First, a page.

Richard Lowe: Conflicts raise questions
November 26, 2015
During the Nov. 23 meeting of the Steamboat Springs School Board, I tried to point out what I think to be some inherent and obvious conflicts of interest that, left unchallenged, would have put the school board in a precarious position in the future.
Steamboat Springs School Board of Education Policies, Governance Process 11, item 2, 3a, clearly states, "Steamboat Springs School District paid employees are prohibited from serving on the board."
Could this be any clearer? Yet, Ms. (Michelle) Dover chose to ignore this and failed to resign her position as a teacher before this board was seated, elected officers/committee chairs and conducted business. As a matter of fact, Ms. Dover nominated Ms. (Margaret) Huron as board president.
My position is this invalidated the first meeting Nov. 16 and any business that was conducted. In addition, if the board were to continue to conduct business during Monday's meeting, Nov. 23, then this could put the board in jeopardy of having this meeting's results invalidated, including the refinancing of the bond that was on the agenda.
By the way, that is exactly what Ms. Huron and Dover supported doing last night. During board discussion, it became clear that, while Ms. Huron did resign this past week, she failed to notify the board and document doing so.
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Secondly, a conflict of interest is defined as "when a public officer is unable to be devoted with complete loyalty and singleness of purpose to the general public interest." Moreover, whether real or perceived is not the question, it is the same thing. During the Nov. 16 SS School Board meeting, then-sitting President Roger Good asked each of the three newly elected board members if they felt they had a conflict of interest. Ms. Rush, past president of the school labor union, Ms. Huron, whose daughter is one of the negotiators with the school board on labor contracts and Ms. Dover, whose issue is addressed above, all replied, "no." Really? Remember, the definition of conflict of interest, real or perceived, says they must be devoted with complete loyalty and singleness of purpose to the general public interest.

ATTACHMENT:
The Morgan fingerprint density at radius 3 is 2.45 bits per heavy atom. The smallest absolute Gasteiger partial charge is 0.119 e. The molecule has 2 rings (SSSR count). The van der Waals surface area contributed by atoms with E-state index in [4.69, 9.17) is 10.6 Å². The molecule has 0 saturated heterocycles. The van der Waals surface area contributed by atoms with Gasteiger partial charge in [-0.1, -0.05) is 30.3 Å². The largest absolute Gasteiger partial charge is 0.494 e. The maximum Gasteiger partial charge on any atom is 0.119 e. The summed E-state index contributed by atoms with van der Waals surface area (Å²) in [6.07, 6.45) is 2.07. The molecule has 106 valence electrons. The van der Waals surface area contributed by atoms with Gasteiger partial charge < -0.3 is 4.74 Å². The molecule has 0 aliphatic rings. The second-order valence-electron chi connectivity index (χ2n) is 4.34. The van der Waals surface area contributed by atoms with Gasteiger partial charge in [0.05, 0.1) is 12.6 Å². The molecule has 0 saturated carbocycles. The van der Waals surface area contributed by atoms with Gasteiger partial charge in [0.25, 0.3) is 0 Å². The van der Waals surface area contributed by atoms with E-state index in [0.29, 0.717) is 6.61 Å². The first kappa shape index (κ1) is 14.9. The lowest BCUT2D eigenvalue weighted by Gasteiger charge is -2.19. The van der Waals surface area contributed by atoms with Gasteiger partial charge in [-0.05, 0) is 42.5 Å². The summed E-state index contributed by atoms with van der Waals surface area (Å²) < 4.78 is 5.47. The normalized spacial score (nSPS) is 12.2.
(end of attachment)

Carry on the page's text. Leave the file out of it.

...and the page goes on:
There is a different point to be made here though. Ms. Rush, Dover, and Huron all merely responded to a question by Mr. Good. They did not disclose anything, as reported in the Steamboat Today … they merely answered questions when asked. Then, Ms. Dover nominated Ms. Huron to serve as board president, a vote was taken and they all moved on.
"Nothing to see here … move along please."
The SS Policies, Item 6, also states, "A board member may request an advisory opinion from the secretary of state concerning issues relating to personal conduct and potential conflict of interest."
I am also on record last night asking either Mr. Andrews or Good to pursue this very question with the secretary of state.
Having Ms. Rush, Huron and Dover answer this question is a bit like having the fox guarding the henhouse. What the secretary of state needs to ascertain is this:
■ Can Ms. Rush be objective or execute her fiduciary responsibility on behalf of the public when bargaining with district staff with "complete loyalty" to the community, not the school union?
■ Can Ms. Huron be objective or execute her fiduciary responsibility when participating in and signing off on labor agreements when negotiating, in part, with her daughter?
■ Can Ms. Dover's resignation be remedied with a simple "do over," or is there a more severe interpretation of her lack of disclosure?
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